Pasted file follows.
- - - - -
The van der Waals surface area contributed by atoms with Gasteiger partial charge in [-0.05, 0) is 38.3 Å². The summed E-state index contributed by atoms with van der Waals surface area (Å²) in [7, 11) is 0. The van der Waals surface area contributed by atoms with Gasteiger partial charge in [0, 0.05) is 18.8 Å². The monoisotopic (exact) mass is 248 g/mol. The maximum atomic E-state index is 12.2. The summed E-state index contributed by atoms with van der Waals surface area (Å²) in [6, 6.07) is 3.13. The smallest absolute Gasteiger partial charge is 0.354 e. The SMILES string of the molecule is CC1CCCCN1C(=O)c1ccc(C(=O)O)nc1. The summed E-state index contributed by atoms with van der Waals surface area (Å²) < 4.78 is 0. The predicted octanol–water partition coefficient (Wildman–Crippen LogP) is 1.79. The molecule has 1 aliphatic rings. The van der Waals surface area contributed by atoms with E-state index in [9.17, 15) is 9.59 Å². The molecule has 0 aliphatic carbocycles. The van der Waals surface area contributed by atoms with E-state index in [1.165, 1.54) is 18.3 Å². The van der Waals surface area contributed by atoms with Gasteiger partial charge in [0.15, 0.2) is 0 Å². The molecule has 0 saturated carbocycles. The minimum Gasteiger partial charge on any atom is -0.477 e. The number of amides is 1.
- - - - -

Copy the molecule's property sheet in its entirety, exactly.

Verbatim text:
The van der Waals surface area contributed by atoms with Gasteiger partial charge in [-0.05, 0) is 38.3 Å². The summed E-state index contributed by atoms with van der Waals surface area (Å²) in [7, 11) is 0. The van der Waals surface area contributed by atoms with Gasteiger partial charge in [0, 0.05) is 18.8 Å². The monoisotopic (exact) mass is 248 g/mol. The maximum atomic E-state index is 12.2. The summed E-state index contributed by atoms with van der Waals surface area (Å²) in [6, 6.07) is 3.13. The smallest absolute Gasteiger partial charge is 0.354 e. The SMILES string of the molecule is CC1CCCCN1C(=O)c1ccc(C(=O)O)nc1. The summed E-state index contributed by atoms with van der Waals surface area (Å²) < 4.78 is 0. The predicted octanol–water partition coefficient (Wildman–Crippen LogP) is 1.79. The molecule has 1 aliphatic rings. The van der Waals surface area contributed by atoms with E-state index in [9.17, 15) is 9.59 Å². The molecule has 0 aliphatic carbocycles. The van der Waals surface area contributed by atoms with E-state index in [1.165, 1.54) is 18.3 Å². The van der Waals surface area contributed by atoms with Gasteiger partial charge in [0.15, 0.2) is 0 Å². The molecule has 0 saturated carbocycles. The minimum Gasteiger partial charge on any atom is -0.477 e. The number of amides is 1.